caribou, Bob Stevens,  US Fish and Wildlife Service
image credit : Bob Stevens; US Fish and Wildlife Service; license: public domain

The barren-ground caribou lives in the northern forests and migrates to the tundra. Peary caribou live on the islands in the Canada's far north. Woodland caribou live farther south.

The barren-ground caribou can be found in the Yukon, Northwest Territories and Nunavut. (map)


The barren-ground caribou has a dark brown face with white around the nose. In summer the coat is light brown. In winter the coat turns a sandy-beige. There is white fur along the neck, underbelly, beneath the tail and above the hooves. The velvety antlers are dark brown.


Barren-ground caribou eat grasses, mosses, sedges, willows, flowers and small arctic plants called lichens. In the winter their main source of food are ground and tree lichens. Caribou use their excellent sense of smell to find lichens under the snow. They dig the lichens out with their wide hooves.

photo, US Fish and Wildlife Service, public domain license
a herd of caribou


Caribou live in groups called herds.

The caribou migrate in search of food. In the winter they live in forests on the edge of the Arctic. In spring thousands head for the tundra where the babies ( calves) are born.

During the summer they eat as much as possible to prepare for the winter. Then they can live off the fat that is stored in their bodies.

Caribou are able to walk in the deep snow because they have long legs and wide hooves with fur.

They are strong swimmers and can cross rivers and lakes while moving from place to place. The hollow hairs of their coats act like a life jacket and help to keep the animals afloat. The hollow hairs also help to conserve body heat.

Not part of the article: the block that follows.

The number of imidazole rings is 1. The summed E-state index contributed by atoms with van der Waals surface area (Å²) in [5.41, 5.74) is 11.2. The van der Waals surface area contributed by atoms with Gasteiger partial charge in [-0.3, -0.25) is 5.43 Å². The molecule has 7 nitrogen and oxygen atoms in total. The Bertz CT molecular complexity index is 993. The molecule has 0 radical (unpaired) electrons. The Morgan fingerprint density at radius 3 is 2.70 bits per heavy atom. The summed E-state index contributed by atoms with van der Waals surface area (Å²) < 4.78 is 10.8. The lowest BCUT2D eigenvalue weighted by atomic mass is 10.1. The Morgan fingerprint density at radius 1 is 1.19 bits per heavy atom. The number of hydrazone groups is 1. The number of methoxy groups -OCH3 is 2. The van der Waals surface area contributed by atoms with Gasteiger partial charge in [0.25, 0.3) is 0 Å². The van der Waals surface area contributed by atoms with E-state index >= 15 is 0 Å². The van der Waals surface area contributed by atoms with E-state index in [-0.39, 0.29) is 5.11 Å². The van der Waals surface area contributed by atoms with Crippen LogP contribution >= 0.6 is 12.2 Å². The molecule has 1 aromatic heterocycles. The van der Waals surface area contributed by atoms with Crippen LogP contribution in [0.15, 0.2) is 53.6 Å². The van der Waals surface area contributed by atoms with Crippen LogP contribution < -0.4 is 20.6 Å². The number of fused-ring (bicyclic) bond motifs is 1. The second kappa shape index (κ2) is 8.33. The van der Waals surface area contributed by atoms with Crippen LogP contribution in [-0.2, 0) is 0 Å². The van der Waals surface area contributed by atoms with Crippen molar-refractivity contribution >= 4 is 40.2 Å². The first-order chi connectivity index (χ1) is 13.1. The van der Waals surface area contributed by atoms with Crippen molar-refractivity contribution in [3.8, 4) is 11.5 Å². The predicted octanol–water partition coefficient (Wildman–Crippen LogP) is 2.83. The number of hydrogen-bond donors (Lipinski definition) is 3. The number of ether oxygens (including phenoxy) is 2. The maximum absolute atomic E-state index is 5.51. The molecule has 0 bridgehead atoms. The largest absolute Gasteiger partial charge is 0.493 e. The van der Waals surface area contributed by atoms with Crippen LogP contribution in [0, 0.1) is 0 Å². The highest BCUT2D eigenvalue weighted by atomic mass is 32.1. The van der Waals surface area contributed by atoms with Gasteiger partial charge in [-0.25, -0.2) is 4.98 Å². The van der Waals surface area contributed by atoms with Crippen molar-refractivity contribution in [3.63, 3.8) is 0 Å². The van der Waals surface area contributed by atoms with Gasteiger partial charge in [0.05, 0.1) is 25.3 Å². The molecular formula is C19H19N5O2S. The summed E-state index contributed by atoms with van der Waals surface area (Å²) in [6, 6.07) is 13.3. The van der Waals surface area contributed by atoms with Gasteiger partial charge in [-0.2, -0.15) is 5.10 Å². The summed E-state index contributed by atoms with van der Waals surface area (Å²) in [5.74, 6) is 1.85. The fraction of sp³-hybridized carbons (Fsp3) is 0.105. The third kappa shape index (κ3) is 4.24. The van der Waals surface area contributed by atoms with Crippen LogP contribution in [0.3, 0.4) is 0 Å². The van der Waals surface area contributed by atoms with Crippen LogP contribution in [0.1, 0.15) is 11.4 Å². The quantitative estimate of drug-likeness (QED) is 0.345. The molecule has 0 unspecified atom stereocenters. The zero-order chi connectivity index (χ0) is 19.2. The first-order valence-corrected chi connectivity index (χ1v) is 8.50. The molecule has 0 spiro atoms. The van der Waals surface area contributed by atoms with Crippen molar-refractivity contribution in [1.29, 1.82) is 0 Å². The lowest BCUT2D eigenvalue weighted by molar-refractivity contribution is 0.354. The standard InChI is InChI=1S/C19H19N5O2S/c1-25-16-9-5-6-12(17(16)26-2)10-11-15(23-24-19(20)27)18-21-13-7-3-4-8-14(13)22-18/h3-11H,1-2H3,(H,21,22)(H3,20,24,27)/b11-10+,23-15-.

The caribou grows a long thick winter coat.


Arctic wolves eat caribou. The young or sick are the easiest to catch. If a caribou moves away from the herd the wolf pack chases it and surrounds it.

A young calf must become strong so it can run and escape enemies like wolves, bears, eagles and wolverines.

Caribou try to avoid swarms of biting insects in the summer. They are pestered by mosquitoes, black flies, warble flies and nose bot flies. Their constant twitching, movement and blood loss weakens the animals.


The calves are born covered with warm fur and with their eyes open. A calf is able to stand and walk an hour after it is born and can run when it is a day old.


Reindeer are close relatives of the caribou.

About half of all caribou in Canada are barren-ground caribou.

Caribou lose their antlers once a year. Then they grow new ones. Both the females and males have antlers. The antlers are used for fighting.

They sometimes make a loud snorting sound, bellow and grunt.



LINKS to caribou information - Hinterland Who's Who | Barren-ground caribou - Canadian Geographic
Peary caribou - Canadian Geographic | Woodland caribou - Canadian Geographic
an educators' guide from Project Caribou - Wild Caribou of North America (pdf)

photos - US Fish and Wildlife Service, license : public domain
updated August 2011